The sirens sounded at 8pm. Standing on a hotel balcony, I watched the city come to a halt. The few cars on the main street stopped, the drivers getting out to stand beside their vehicles. On the beachfront a teenager on his electric scooter slowed and dismounted. In Tel Aviv, and all of Israel, Memorial Day was starting.
The day when Israelis commemorate the dead of the wars since 1948, shortly after Holocaust Memorial Day, is followed immediately by the celebrations of Independence Day. But from the evening before Memorial Day the country goes silent. Shops shut, cafés and restaurants close, and for these minutes the whole country stands under the wail of the sirens to remember. As the sirens stop the drivers get back into their cars and the boy on the seafront gets back onto his scooter and glides off into the night.
The next morning the motorways are full of cars heading to cemeteries. The newspapers show the prime minister, Benjamin Netanyahu, at the grave of his brother Yoni, killed at Entebbe. Now everybody is taking their turn. A dear friend, who crossed the Suez by tank in 1973, took me with him to his battalion memorial.
At the shell-marked Mandate era police station, now a museum, there is a wall with all the names of the dead of these battalions. Wreaths are laid by people who have seen each of Israel’s wars, and one by an American widow of the Afghanistan war, her young son beside her.
After the formal ceremony the old comrades mingle. In the neighbouring woods there are separate memorials for each battalion. “Are you heading down to the memorial?” one asks another, as though it’s no special matter. “Perhaps.” But in the period that follows these old soldiers all find their way through the woods and finally my friend’s is the busiest reunion group of them all.
They pull fallen twigs off the memorial. One takes photographs as they linger. Chinks of sunlight break through the trees, and it isn’t a trick of the light that for a moment, as some are persuaded to recall their long-ago battles, these men seem not just united, but young again.
Benjamin Netanyahu’s singing voice turns out to be quite good. As does that of Shimon Peres. I am in the latter’s garden in Jerusalem for an Independence Day party.
The night before, from 8pm again, the country changed, this time from silence to celebration. Fireworks go off, children squirt each other with industrial-sized cans of foam, and young people drive into town in packed cars to break out onto the streets singing and dancing.
A friend tries to explain the sudden shift. No explanation is needed, I tell him. It seems just very Jewish. “Like the moment at Jewish weddings when the groom breaks the glass with his foot and shortly afterwards the singing breaks out,” I say. “You know why he does that?” my friend says. “To commemorate the destruction of the Temple,” I reply, slightly irked he thinks I don’t know this. “No,” he corrects me. “It’s because it’s the last time the groom can put his foot down.”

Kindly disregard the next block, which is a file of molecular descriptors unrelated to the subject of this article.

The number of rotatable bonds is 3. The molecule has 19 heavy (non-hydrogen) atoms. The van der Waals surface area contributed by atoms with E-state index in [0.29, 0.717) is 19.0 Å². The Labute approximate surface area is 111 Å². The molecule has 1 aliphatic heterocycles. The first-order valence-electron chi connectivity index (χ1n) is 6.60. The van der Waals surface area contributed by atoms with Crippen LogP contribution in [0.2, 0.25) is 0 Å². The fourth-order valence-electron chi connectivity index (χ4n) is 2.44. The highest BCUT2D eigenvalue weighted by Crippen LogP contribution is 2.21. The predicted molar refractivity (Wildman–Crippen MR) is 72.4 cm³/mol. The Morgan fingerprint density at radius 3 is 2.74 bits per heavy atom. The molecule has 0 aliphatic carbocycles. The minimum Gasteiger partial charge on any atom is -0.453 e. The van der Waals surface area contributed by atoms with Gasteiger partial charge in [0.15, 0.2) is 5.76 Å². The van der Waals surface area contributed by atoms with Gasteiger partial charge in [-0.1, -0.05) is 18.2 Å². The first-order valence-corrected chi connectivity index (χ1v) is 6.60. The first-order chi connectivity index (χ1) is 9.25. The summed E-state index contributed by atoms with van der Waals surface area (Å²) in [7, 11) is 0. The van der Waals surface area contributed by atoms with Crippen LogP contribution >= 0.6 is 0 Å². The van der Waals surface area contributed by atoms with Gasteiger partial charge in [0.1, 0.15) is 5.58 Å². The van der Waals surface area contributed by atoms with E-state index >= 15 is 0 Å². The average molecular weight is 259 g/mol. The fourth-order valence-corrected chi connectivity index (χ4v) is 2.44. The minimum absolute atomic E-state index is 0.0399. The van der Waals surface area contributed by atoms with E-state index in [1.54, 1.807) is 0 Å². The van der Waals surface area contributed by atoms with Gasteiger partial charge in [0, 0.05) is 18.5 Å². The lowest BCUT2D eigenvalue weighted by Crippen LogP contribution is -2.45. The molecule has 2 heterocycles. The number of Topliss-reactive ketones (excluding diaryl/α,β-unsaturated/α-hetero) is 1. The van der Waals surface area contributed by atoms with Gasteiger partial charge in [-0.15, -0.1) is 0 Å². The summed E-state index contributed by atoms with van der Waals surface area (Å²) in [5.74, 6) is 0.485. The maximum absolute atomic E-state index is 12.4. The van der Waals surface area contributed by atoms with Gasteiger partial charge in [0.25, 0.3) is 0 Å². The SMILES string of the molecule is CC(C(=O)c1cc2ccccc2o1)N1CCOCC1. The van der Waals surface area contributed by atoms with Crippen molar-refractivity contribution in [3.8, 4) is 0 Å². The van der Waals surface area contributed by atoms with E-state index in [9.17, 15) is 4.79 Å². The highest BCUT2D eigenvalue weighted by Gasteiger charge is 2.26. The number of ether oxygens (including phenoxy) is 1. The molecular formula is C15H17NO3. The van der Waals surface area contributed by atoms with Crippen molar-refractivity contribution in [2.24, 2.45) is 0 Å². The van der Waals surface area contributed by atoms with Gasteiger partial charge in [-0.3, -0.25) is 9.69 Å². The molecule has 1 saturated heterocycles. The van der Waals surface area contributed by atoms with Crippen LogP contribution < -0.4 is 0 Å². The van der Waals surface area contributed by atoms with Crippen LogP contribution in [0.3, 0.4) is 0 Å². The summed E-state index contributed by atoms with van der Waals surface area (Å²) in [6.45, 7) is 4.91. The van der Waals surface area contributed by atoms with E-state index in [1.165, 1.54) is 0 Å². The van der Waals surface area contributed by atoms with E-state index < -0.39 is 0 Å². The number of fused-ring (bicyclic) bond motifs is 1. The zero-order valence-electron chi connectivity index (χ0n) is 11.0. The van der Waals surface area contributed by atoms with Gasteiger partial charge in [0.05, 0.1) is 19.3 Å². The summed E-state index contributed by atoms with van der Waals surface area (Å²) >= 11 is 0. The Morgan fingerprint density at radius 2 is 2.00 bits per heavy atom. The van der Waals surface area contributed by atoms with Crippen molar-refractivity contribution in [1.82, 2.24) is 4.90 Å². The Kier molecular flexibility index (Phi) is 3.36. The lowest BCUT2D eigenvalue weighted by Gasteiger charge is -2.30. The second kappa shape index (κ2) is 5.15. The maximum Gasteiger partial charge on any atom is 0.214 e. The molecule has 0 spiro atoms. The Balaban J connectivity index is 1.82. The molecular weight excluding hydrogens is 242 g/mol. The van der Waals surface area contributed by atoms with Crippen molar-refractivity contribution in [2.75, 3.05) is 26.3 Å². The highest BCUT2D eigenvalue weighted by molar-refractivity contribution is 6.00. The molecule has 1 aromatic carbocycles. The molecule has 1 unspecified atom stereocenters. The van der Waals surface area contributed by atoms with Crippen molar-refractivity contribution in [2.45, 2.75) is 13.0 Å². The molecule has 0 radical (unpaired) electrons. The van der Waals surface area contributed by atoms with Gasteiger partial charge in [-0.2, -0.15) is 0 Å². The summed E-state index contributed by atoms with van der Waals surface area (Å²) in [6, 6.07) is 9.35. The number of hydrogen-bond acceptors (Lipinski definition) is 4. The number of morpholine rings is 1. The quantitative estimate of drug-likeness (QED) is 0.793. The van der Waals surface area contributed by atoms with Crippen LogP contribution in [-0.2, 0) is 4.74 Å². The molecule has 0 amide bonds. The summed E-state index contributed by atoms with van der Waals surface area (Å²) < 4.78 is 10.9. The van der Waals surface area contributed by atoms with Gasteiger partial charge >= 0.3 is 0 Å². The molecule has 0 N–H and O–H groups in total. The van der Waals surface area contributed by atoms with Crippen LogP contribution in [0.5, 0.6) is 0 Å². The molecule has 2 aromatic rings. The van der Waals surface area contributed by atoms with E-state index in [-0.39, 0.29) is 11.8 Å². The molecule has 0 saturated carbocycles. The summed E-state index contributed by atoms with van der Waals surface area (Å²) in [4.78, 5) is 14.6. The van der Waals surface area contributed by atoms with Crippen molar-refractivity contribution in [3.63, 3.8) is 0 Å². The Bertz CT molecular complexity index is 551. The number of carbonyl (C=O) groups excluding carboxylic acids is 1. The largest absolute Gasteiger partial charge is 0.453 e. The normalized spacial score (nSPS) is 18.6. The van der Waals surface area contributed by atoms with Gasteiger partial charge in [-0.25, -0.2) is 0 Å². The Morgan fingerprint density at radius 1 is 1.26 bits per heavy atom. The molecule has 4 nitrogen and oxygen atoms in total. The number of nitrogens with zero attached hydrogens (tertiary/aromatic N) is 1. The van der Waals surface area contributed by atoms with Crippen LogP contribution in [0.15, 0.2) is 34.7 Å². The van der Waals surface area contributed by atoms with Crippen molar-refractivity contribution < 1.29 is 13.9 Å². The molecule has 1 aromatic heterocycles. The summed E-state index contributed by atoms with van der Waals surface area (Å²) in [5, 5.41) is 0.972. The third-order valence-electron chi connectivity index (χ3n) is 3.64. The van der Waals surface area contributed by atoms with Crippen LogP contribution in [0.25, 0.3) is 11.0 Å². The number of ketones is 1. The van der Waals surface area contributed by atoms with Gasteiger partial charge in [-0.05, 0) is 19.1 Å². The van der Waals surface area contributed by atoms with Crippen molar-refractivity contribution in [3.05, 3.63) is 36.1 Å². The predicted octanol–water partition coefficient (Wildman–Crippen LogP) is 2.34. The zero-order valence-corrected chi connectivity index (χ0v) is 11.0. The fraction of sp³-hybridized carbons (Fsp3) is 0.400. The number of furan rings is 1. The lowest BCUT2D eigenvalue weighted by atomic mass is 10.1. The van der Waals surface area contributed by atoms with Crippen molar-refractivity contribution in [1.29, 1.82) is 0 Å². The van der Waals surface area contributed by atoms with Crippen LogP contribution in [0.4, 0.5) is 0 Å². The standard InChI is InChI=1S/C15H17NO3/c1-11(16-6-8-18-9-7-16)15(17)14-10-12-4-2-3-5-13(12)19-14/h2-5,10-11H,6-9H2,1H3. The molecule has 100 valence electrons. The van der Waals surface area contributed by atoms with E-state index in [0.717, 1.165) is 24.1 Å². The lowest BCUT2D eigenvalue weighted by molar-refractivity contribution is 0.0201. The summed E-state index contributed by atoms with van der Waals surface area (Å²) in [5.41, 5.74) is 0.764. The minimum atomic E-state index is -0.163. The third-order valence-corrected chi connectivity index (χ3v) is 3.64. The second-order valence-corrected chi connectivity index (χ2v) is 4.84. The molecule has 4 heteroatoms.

No fear of this in the president’s garden. In front of an audience including 140 young men and women of the IDF, the president, prime minister, defence minister and chief of the general staff are each invited to choose a song to sing. When someone told me this would happen I was sure I was having my leg pulled, but no.
First Peres, then Bibi Netanyahu, Bogie Ya’alon and Benny Gantz choose a song and sing it out, each helped by a chosen singer. They all turn out to have passably good voices, though I become distracted with trying to work out what the British equivalent of such a ceremony could possibly look like. But it is warm, self-deprecating and only faintly surreal. All part of a nation in the strangest surroundings enjoying itself.
At the airport back in England, as I wait by the luggage carousel, an elderly English lady asks if I’ll help pull her bag off when the time comes. Of course, I say, and as we fall into conversation I see her watching me closely. At some stage I mention “schlepping” somewhere. “Are you Jewish?” she inquires carefully. I thought this had been what she was wondering. “No,” I say. “I thought not,” she replies. “It’s just, when you said, ‘schlepping’.” We discuss various other Jewish words that are useful in any language. But there is a sadness about it. Perhaps it’s just in the diaspora, but Jews always seem on the lookout, like having one less layer of skin. Which is why Israel matters. As an Israeli friend says: “At least this is ours.”